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September 27, 2010

New Law Promises Help For Subcontractors | Onus is now on general contractors to pay up

Photo/Courtesy CASH FLOW: Susan Mailman, president of Coghlin Electrical Contractors in Worcester, is hopeful a new state law will keep outstanding bills from mounting.

For Susan Mailman, president of Coghlin Electrical Contractors, the scenario is a common one.

Coghlin gets a job handling the electricity for a construction project, gets the work done and then sits for 60, 90, even 120 days, waiting for the general contractor that hired the company, and the developer that hired the general contractor, to move the paper to get Coghlin paid. When something doesn’t go as planned, requiring “change orders” to switch materials or wiring techniques, it gets even worse.

“If there’s $10,000 worth of change orders, we’re getting these calls saying, ‘How about if we give you five,’ ” Mailman said. “They’ve held our money for so long, they have a little stick over us.”

Mailman and other Massachusetts subcontractors are hopeful that all this is changing. The state’s new prompt-payment law, which goes into effect Nov. 8, sets specific timelines that developers, contractors and subcontractors must follow for most projects worth $3 million or more. But while the subcontractors see the law as a watershed, some general contractors argue its impact will be limited and may involve higher construction costs and bigger risks for developers.

The prompt-payment law sets a 15-day timeframe for approval or rejection of subcontractors’ requests for payment. It also creates rules on how quickly subcontractors must submit those requests and how quickly a check actually goes out. Altogether, firms need to get paid within 90 days of the start of their work.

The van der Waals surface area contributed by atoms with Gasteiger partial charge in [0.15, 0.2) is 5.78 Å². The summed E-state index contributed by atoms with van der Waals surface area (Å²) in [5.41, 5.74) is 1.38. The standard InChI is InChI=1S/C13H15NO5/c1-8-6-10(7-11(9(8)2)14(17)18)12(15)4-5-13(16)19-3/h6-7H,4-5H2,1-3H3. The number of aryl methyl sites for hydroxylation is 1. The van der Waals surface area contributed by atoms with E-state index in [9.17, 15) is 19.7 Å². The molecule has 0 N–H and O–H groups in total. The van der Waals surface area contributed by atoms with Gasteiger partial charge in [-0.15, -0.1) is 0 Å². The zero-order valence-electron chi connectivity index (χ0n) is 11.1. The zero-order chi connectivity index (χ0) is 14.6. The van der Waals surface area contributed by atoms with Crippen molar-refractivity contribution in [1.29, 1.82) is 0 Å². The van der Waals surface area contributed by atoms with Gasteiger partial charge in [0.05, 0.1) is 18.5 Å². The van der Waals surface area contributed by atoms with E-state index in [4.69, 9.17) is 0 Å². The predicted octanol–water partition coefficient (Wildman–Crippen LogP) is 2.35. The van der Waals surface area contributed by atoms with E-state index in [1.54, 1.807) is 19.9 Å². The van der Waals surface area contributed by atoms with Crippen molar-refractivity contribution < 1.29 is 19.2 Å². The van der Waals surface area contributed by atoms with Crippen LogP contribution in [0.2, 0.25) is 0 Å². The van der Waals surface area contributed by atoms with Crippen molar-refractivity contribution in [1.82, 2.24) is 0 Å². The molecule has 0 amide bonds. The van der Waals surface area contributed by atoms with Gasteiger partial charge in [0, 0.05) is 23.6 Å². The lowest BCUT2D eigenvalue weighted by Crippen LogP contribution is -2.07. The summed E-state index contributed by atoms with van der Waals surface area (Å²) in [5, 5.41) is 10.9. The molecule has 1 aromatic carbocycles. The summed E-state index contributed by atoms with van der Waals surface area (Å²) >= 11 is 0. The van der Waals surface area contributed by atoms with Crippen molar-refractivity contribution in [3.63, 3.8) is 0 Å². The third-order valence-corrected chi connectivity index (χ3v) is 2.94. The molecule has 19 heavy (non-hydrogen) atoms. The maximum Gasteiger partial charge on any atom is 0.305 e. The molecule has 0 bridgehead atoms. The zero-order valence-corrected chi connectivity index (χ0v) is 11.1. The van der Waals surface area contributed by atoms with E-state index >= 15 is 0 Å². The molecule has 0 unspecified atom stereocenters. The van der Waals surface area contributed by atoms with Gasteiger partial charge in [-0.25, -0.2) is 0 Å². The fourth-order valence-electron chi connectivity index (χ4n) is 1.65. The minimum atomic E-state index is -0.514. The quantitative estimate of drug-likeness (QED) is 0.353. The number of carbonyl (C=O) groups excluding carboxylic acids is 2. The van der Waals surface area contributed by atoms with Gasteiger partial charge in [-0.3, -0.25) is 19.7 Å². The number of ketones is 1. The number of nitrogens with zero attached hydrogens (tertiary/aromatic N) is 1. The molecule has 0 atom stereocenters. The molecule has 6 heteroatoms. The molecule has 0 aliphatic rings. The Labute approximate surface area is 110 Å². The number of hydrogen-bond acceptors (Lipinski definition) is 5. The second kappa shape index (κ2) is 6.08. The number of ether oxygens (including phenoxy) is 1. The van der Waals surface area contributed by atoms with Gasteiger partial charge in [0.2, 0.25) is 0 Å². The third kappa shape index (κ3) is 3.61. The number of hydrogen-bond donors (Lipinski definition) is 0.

Credit Crunch

The major force behind the new law was the Associated Subcontractors of Massachusetts. ASM has been pushing for this sort of legislation, versions of which were already on the books in 32 other states, for five years. But, according to CEO Monica Lawton, the tight credit market makes it more necessary than ever.

Up until now, Lawton said, subcontractors have been forced to hang on, buying materials and paying the employees who do the actual work on a project, for however long it takes to get paid. That can mean relying on working capital or getting a bank loan.

“In essence, that makes the subcontractors the banks for the project,” she said.

William J. (Mac) Lynch, of Worcester plumbing and HVAC subcontractor William F. Lynch Co., said his company often has to make changes in projects midstream and then doesn’t get paid for the new work until the end of the project, often a year or more later.

“At that point, we’re bargaining from a position of weakness,” he said, adding that clients often expect him to agree to a discount. “It’s not economical to take them to court to get the money.”

And, Lawton said, if it takes too long to get paid, subcontractors can end up hurting their credit, having a hard time getting new loans, and not being able to get started on new jobs.

Lawton said the law should be a good thing for the property owners who hire contractors as well. With a guarantee for rapid payment, subcontractors won’t need to build cushions into their budgets, and they’ll be able to keep prices down.